Bolhuis and Giraldeau have assembled an extremely impressive team to write the book, the authors being established and highly regarded experts, many of whom have carried out trail-blazing work in their chosen research field. The level at which the material is treated is variable. Some chapters give a very broad overview of the topic in question (e.g. A. Pusey's chapter on social systems), while others are largely based on a detailed review of a specific,narrower research field (e.g. J.-P. Evert on stimulus perception). Both are valuable approaches and it is a matter of taste which one prefers; in this context, comparisons are odious, but my personal favourites include N. J. Emery and N. S. Clayton on animal cognition, P. K. McGregor on communication,T. Caro and J. Eadie on conservation biology and M. Daly and M. Wilson on human behaviour.
The effect of such a difference in approach is a somewhat uneven style as one passes from chapter to chapter. This, together with relatively little cross-referencing among chapters, is the price one pays for the high level of specialist expertise in such a multi-authored book. This point aside, The Behavior of Animals offers a collection of authoritative reviews that, as the editors intended, give the reader an up-to-date picture of the current status of the study of animal behaviour. This does not necessarily mean that the book is an easy read – it is not one to use to try to grab the attention of newcomers to the discipline – but the student who has read it and assimilated its contents (as advanced undergraduates and postgraduates will readily do) will be an extremely well-educated behavioural biologist.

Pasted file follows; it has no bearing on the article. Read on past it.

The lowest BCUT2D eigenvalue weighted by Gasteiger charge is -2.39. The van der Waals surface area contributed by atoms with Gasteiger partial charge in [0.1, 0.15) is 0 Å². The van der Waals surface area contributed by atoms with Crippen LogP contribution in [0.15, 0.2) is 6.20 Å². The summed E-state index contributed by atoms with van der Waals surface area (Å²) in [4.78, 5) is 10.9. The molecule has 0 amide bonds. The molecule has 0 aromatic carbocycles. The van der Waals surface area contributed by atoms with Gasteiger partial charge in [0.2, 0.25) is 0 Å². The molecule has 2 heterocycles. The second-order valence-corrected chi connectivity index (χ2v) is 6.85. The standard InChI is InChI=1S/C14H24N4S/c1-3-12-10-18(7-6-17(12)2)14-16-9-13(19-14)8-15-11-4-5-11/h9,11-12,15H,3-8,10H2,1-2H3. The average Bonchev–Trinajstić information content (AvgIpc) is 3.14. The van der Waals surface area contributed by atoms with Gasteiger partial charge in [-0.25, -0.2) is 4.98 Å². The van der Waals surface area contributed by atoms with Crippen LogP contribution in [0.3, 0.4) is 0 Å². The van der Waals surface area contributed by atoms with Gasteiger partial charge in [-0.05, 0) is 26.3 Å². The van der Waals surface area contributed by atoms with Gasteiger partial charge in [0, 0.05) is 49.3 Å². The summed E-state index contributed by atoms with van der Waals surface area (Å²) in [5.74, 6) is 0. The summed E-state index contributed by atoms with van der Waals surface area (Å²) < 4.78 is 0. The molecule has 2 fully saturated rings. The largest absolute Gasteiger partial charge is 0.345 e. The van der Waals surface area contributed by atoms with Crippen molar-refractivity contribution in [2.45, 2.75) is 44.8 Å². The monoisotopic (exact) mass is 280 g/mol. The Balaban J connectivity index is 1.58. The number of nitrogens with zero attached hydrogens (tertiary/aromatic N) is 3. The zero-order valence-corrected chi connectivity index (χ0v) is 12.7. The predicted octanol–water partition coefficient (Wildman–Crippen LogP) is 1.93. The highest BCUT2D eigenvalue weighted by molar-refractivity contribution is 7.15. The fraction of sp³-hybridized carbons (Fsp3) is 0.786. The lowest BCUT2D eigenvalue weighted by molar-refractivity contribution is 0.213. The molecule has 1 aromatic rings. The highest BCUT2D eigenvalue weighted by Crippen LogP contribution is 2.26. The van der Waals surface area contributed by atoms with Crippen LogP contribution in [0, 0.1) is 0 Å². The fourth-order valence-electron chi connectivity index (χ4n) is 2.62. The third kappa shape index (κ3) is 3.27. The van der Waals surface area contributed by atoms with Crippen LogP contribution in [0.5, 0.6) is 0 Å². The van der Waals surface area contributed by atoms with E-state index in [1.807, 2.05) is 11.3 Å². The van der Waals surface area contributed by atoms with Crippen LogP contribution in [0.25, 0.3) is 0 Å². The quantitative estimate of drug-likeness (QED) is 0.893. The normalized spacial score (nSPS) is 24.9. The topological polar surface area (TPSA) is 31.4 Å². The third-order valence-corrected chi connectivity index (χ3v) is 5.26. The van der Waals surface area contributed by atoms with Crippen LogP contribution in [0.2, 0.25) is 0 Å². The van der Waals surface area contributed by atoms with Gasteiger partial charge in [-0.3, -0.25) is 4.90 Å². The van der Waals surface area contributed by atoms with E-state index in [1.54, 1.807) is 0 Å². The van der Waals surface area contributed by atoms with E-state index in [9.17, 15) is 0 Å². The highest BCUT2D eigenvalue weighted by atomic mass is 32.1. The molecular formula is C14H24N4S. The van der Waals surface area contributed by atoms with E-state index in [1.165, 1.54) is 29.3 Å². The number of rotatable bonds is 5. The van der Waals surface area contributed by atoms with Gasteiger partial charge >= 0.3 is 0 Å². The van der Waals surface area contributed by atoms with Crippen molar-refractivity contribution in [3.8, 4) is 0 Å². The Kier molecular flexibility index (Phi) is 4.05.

I entirely agree with Bolhuis and Giraldeau when they say (in their preface) that a good textbook on animal behaviour must be at once comprehensive and authoritative. I also agree that one way to achieve this is the multi-author volume, in which each contributor writes a separate chapter and only has to be top of her/his particular subject area. I do not agree with them that nowadays this is the only way to get both breadth and depth in a textbook. I happen to have on my desk as I write the second edition of Goodenough, McGuire and Wallace's Perspectives on Animal Behaviour(Goodenough et al., 2001). This monograph (or perhaps oligograph) also succeeds extremely well in giving a thoroughly researched, authoritative and comprehensive review of the modern discipline of animal behaviour. The truth is that we need both kinds of book,as shown by successive editions of Behavioural Ecology: An Evolutionary Approach (Krebs and Davies,1978) and Introduction To Behavioural Ecology(Krebs and Davies, 1981),another successful publishing venture by Blackwell, in which Krebs and Davies both edited the multi-author volume and wrote the `monograph'. The editors and authors of The Behavior of Animals: Mechanisms, Function, and Evolution have done us a good service by producing an excellent example of the multi-author model, which I shall certainly recommend to my undergraduate and postgraduate students.